US Airways Chairman and CEO Doug Parker says he will utilize American Airlines’ legacy systems when integrating the two airlines once they merge.

“Our goal is to keep all of that in place [at American] and just overlay it on the smaller airline,” Parker said last week at a U.S. Chamber of Commerce Aviation Summit in Washington.

“Once you get the integration done, you can always go back and optimize,” he added.

This method contrasts with Parker’s 2005 merger of America West Airlines and US Airways, when he retained the systems he used at America West and overlaid them on US Airways’.

Parker says his change of heart is informed, in part, by discussions he recently had with Delta Air Lines CEO Richard Anderson, who considers his “adopt and go” strategy as a key to Delta’s 2008 integration of Northwest Airlines.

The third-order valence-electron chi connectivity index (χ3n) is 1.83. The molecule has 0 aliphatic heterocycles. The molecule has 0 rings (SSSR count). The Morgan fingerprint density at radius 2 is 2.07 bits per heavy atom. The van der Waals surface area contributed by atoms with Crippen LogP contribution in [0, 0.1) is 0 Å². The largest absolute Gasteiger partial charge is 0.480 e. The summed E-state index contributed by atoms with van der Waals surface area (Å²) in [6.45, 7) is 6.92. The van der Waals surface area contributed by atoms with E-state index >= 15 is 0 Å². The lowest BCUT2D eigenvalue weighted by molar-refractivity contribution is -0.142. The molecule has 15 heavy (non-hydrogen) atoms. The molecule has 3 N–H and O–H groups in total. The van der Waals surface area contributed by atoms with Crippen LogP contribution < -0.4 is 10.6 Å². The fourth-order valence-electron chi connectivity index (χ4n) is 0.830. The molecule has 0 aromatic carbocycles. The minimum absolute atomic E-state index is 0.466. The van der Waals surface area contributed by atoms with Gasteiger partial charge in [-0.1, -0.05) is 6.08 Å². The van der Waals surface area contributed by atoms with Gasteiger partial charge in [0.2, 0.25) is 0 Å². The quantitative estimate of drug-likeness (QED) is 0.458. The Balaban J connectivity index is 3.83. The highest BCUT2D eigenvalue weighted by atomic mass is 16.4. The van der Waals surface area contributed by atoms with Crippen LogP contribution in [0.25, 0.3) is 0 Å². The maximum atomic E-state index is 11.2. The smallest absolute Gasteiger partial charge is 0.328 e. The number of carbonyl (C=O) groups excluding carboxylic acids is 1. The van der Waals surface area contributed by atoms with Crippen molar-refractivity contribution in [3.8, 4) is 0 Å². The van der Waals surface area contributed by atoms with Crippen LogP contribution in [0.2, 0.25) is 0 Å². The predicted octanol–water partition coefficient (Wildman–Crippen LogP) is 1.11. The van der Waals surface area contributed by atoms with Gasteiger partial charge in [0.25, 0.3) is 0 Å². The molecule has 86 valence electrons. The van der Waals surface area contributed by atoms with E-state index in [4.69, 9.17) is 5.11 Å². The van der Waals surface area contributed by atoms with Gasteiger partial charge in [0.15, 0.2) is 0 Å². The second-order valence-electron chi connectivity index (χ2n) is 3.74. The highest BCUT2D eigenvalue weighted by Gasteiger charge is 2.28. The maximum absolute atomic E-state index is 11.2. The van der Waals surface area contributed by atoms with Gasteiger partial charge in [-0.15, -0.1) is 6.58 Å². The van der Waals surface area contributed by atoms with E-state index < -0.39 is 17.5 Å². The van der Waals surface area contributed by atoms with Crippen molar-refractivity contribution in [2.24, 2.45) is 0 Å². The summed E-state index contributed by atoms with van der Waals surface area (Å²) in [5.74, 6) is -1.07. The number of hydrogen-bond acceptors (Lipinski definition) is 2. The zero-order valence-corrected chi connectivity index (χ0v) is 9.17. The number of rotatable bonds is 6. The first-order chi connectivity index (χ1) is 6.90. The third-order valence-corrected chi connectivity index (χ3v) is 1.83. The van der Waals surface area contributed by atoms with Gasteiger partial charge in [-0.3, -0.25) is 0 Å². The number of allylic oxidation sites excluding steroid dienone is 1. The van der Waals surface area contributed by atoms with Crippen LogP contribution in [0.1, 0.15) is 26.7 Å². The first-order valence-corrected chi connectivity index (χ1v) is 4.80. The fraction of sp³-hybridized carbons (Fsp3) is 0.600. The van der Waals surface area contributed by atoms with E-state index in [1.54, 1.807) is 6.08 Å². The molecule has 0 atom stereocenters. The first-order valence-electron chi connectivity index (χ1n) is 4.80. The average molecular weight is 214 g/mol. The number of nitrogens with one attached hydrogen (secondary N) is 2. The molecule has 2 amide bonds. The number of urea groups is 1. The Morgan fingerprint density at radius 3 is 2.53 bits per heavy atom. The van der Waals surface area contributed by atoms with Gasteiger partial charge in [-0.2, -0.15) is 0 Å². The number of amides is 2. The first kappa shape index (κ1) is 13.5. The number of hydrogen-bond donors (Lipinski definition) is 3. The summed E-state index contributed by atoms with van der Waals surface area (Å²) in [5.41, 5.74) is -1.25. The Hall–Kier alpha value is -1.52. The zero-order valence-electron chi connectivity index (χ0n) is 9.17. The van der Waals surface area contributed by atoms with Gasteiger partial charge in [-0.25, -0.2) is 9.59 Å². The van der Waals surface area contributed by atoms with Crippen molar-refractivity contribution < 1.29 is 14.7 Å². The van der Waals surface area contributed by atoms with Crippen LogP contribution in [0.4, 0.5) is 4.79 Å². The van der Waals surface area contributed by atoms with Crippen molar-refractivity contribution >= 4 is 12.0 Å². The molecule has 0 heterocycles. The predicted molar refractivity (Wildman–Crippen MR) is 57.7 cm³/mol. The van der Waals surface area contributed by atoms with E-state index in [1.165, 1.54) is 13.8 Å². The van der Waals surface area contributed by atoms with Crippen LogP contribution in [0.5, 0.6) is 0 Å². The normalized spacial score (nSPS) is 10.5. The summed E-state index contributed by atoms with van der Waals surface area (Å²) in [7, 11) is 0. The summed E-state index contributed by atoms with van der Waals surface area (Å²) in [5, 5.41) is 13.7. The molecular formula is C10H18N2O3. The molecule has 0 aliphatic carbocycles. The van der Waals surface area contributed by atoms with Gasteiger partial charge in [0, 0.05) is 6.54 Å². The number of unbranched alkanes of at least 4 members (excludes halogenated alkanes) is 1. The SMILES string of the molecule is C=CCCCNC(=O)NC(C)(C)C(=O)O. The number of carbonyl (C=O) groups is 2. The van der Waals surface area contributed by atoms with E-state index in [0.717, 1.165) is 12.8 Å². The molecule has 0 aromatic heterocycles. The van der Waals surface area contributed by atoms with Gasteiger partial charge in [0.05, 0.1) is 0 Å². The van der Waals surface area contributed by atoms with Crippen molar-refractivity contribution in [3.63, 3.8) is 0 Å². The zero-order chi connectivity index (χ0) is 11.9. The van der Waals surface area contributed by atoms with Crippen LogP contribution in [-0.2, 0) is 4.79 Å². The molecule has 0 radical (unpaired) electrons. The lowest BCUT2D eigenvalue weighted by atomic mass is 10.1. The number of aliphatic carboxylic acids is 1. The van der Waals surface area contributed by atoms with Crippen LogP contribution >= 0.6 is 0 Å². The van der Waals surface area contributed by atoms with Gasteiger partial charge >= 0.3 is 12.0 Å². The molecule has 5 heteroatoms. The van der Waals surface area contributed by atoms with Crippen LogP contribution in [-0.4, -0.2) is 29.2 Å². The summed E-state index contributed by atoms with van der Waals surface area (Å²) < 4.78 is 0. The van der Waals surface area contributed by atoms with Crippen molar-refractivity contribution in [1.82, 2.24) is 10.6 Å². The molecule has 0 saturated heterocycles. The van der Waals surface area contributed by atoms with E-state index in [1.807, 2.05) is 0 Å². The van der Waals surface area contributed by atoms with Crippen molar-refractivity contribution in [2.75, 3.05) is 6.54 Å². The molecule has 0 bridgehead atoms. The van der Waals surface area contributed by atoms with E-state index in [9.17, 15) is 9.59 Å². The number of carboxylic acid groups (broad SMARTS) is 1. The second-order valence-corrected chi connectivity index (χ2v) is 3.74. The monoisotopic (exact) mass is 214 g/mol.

Parker, however, is adapting Anderson’s theory by opting for just American’s systems, rather than taking the best of both operations.

Anderson’s strategy took Delta and Northwest to what he called the merged carrier’s “starting state technology” once the integration of the airlines was complete.

“We put development of our systems on a bit of a hold,” Anderson told Aviation Week in late 2010, after the integration was substantially completed.

“We stuck with the system we know with the understanding that once the integration was done, Phase 2 of this process is a massive investment in our technology and infrastructure,” he added.